It’s possible to use a personal checking account for certain types of companies, such as sole proprietorships. However, there are pitfalls associated with tying your personal account to your business.

For instance, it may be difficult to keep every personal and business transaction separate. And if you operate your business as a corporation or LLC, you are required to keep your company’s finances distinct from your personal finances.

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Choosing the right bank partner and business bank account

Finding a bank partner that understands the needs of your business can be a challenge, but it’s worth doing the research. With the right bank, you’ll have a partner for the life of your business. Choosing a local bank is often the best route for small businesses. Community banks understand and want to support companies in their local market. Their knowledge of the area’s economy and desire to support it mean community banks are more likely to offer products and services in line with the needs of local small businesses.

In addition, local banks will usually offer several types of business checking accounts, allowing you to choose the right solution for your unique needs. When evaluating accounts, pay close attention to these features:

  • Monthly fees.
  • Minimum daily balance.
  • Check writing privileges.
  • Debit card access.
  • Merchant services offered.
  • Online and mobile banking options.

You may also be interested in specific types of business checking accounts, such as those that earn interest. While a savings account can also offer this benefit, interest-bearing checking can lead to additional passive income through just one account.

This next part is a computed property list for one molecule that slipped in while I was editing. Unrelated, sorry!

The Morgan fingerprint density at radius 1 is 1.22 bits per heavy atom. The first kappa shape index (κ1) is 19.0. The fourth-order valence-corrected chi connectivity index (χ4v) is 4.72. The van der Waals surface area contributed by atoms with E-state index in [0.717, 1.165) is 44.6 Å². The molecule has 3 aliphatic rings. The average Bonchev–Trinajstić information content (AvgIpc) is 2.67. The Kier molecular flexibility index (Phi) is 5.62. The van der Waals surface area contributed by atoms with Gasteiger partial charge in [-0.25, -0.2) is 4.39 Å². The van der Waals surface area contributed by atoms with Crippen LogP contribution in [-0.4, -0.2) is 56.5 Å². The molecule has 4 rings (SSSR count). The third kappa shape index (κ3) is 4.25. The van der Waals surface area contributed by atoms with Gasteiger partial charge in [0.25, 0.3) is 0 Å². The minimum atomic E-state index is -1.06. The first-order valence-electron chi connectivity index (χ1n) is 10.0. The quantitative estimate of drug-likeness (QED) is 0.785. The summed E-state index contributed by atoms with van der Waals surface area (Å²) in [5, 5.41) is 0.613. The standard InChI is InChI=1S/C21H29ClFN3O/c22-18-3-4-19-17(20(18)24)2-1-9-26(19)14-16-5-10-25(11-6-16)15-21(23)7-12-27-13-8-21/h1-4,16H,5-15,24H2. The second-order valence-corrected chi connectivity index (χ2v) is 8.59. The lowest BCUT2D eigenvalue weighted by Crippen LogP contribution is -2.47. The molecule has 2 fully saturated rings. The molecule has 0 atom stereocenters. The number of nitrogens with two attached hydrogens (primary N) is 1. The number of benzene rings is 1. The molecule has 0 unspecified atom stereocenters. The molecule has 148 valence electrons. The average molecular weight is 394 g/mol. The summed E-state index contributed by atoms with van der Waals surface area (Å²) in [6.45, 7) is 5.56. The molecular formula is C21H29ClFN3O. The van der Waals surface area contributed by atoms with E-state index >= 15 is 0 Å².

As a business owner, you should think of the digital tools your bank offers as value-added services. The ability to monitor your business accounts from your smartphone can greatly improve your banking experience. It’s always important to make sure the account you choose is insured by the Federal Deposit Insurance Corporation (FDIC).

Opening a business checking account is often the first step to developing a long-term banking relationship that will be key to the success of your company. It’s always easier to apply for a business line of credit, business loan or business credit card once you have an established relationship with your bank.

Business checking: Next steps and best practices

A business account will have a few more requirements than a personal account, so be prepared to provide additional documentation, such as the following:

  • Business license.
  • EIN or social security number (SSN).
  • Business formation papers (articles of organization or articles of incorporation).
  • State filing receipt.
  • Government-issued identification.

When possible, it’s a good idea to visit your bank in-person and speak with a representative face-to-face. An initial meeting will help you determine if the bank aligns with your business’s values and mission. Plus, it makes sense to get to know the people who will be handling your business’s finances. The experts who work at local banks have their fingers on the pulse of the local marketplace. This consistent focus makes them great partners who can help to steer you in the right direction when you need advice or encounter a financial challenge.

The Adirondack Trust Company believes that the success of small businesses is the focus of our community bank. We’re proud to offer locally based solutions — from checking and savings account options to a business credit card, loans and lines of credit — that deliver in quality, affordability and efficiency. We work hard to earn and keep your trust.

Learn more about our specialized checking solutions for local businesses.